Guatemalan quetzal

The quetzal is the currency of Guatemala, named after the national bird of Guatemala, the resplendent quetzal. In ancient Mayan culture, the quetzal bird's tail feathers were used as currency, it is divided into lenes in Guatemalan slang. The plural is quetzales; the quetzal was introduced in 1925 during the term of President José María Orellana, whose image appears on the obverse of the one-quetzal bill. It replaced the peso at the rate of 60 pesos; until 1987, the quetzal was pegged to and domestically equal to the United States dollar and before the pegging to the US dollar, it was pegged to the French franc as well, since the quetzal utilized the gold standard. In 1925, coins in denominations of 1, 5, 10 centavos, ​1⁄4, ​1⁄2 and 1 quetzal were introduced, although the majority of the 1 quetzal coins were withdrawn from circulation and melted. ​1⁄2 and 2 centavo coins were added in 1932. Until 1965, coins of 5 above were minted in 72 % silver. 1⁄2 and 1 quetzal coins were reintroduced in 1999, respectively.

The coins in circulation are disc-shaped and include Guatemala's national coat of arms on the obverse. The coins, their reverse designs are: 1 centavo: Friar Bartolomé de las Casas 5 centavos: the tree of liberty and the motto "LIBRE CREZCA FECUNDO" 10 centavos: a monolith from Quiriguá 25 centavos: an indigenous woman, Concepción Ramírez 50 centavos: Monja Blanca, the national flower 1 quetzal: a stylized dove, the word "Paz", the date “29 de Diciembre de 1996 ” The first banknotes were issued by the Central Bank of Guatemala in denominations of 1, 2, 5, 10, 20 and 100 quetzales, with ​1⁄2 quetzal notes added in 1933. In 1946, the Bank of Guatemala took over the issuance of paper money, with the first issues being overprints on notes of the Central Bank. Except for the introduction of 50 quetzal notes in 1967, the denominations of banknotes remained unchanged until ​1⁄2 and 1 quetzal coins replaced notes at the end of the 1990s. In the top-right corner of the obverse face of each banknote, the value is displayed in Mayan numerals, representing Guatemala's cultural history.

The Bank of Guatemala has introduced a polymer banknote of 1 quetzal on August 20, 2007, followed by a 5 quetzal polymer banknote on November 14, 2011. Economy of Guatemala Banco de Guatemala Images of Guatemalan coins from the Banco de Guatemala page Banco de Guatemala currency in circulation The banknotes of Guatemala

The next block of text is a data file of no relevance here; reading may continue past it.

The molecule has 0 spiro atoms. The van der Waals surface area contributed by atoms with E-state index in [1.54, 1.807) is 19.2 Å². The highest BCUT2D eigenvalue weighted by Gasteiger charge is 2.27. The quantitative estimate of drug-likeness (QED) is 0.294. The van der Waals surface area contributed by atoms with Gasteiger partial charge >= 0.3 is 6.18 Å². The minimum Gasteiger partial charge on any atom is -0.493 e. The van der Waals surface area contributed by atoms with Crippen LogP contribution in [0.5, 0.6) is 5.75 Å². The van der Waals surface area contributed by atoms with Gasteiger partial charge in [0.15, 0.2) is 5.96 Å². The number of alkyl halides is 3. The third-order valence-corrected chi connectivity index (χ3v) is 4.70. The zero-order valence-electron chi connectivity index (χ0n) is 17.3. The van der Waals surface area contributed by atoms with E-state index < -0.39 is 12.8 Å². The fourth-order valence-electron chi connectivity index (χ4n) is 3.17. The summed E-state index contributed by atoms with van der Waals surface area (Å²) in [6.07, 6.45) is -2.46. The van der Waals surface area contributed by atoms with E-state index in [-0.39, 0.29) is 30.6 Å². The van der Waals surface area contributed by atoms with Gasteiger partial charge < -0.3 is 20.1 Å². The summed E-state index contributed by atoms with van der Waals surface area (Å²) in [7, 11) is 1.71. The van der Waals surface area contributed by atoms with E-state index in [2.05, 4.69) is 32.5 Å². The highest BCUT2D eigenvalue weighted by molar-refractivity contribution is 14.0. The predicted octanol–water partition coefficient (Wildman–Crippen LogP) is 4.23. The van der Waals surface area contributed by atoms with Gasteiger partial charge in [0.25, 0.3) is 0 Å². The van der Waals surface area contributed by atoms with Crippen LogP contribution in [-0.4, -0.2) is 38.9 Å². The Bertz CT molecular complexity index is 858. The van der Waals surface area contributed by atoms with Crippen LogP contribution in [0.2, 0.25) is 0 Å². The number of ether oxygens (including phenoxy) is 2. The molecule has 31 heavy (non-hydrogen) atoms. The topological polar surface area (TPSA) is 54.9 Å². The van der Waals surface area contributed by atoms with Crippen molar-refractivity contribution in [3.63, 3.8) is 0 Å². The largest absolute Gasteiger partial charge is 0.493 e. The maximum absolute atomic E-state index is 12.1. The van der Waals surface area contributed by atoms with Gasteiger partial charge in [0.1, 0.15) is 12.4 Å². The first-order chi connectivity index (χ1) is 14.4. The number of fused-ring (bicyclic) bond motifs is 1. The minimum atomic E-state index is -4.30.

A debutante or deb is a young woman of aristocratic or upper-class family background who has reached maturity and, as a new adult, comes out into society at a formal "debut" or debutante ball. The term meant that the woman was old enough to be married, part of the purpose of her coming out was to display her to eligible bachelors and their families, with a view to marriage within a select circle. Vienna, Austria still maintains many of the institutions that made up the social, courtly life of the Habsburg Empire. One of those is the most active formal ball season in the world. From January 1 to March 1, no less than 28 formal balls, with a huge variety of hosts, are held in Vienna. Many are like the Russian Ball or the Serbian Saint Sava ball; some of these balls have débutantes. However, the two that are best known for their débutantes are the Officer's Ball and the Vienna Opera Ball; the Ball der Offiziere is considered to be the direct successor of Vienna's Imperial Court Ball. The modern version was founded in 1919, by the association Alt-Neustadt, an association of graduates of the Maria Theresian Military Academy.

They have organized the ball publicly since 1926. The Ball is held on the third Friday of January across the twenty-three salons of the Vienna Hofburg Palace and includes nine bands of different styles of music, military formations, dancing troupes from around the world, the patron is the President of the Republic and is hosted by the Chief of the Defense Staff; the entrance and presentation of the 80 Débutantes is the highlight of the opening event, followed by the presentation Ministers of State the Diplomatic Corps, finishes with the debutantes leading the first formal Viennese Waltz to the music of the Blue Danube. The ladies are from the nobility, daughters of senior ranking military officers, or female officers in the Austrian military, they are presented to the Minister of Defense. The dress code is Mess Dress Uniform for men; the final ceremonial takes place 4 o'clock in the morning. The Vienna Opera Ball is held in the auditorium of the Vienna State Opera, turned into a large ballroom.

On the eve of the event, the rows of seats are removed from the stalls, a new floor, level with the stage, is built. The ball does not start until around 10 pm when the Austrian president and his guests enter the imperial balcony, their arrival is heralded by trumpets. The Austrian national anthem is played followed by the European anthem. There are performances of the state opera ballet company and classical arias sung by the opera stars; these are a small selection of Italian opera and famous Austrian pieces. The highlight of the opening ceremony is the introduction of 180 debutante couples; these are selected young women and men who have completed an application program and a strict classical dance choreography organised by the Elmayer dance school. The debutantes are led into the opera house to the sounds of Carl Michael Ziehrer's Fächerpolonaise; the dress code is evening dress: white tie and tails for men. White opera gloves are still mandatory for female debutantes at the Vienna Opera Ball.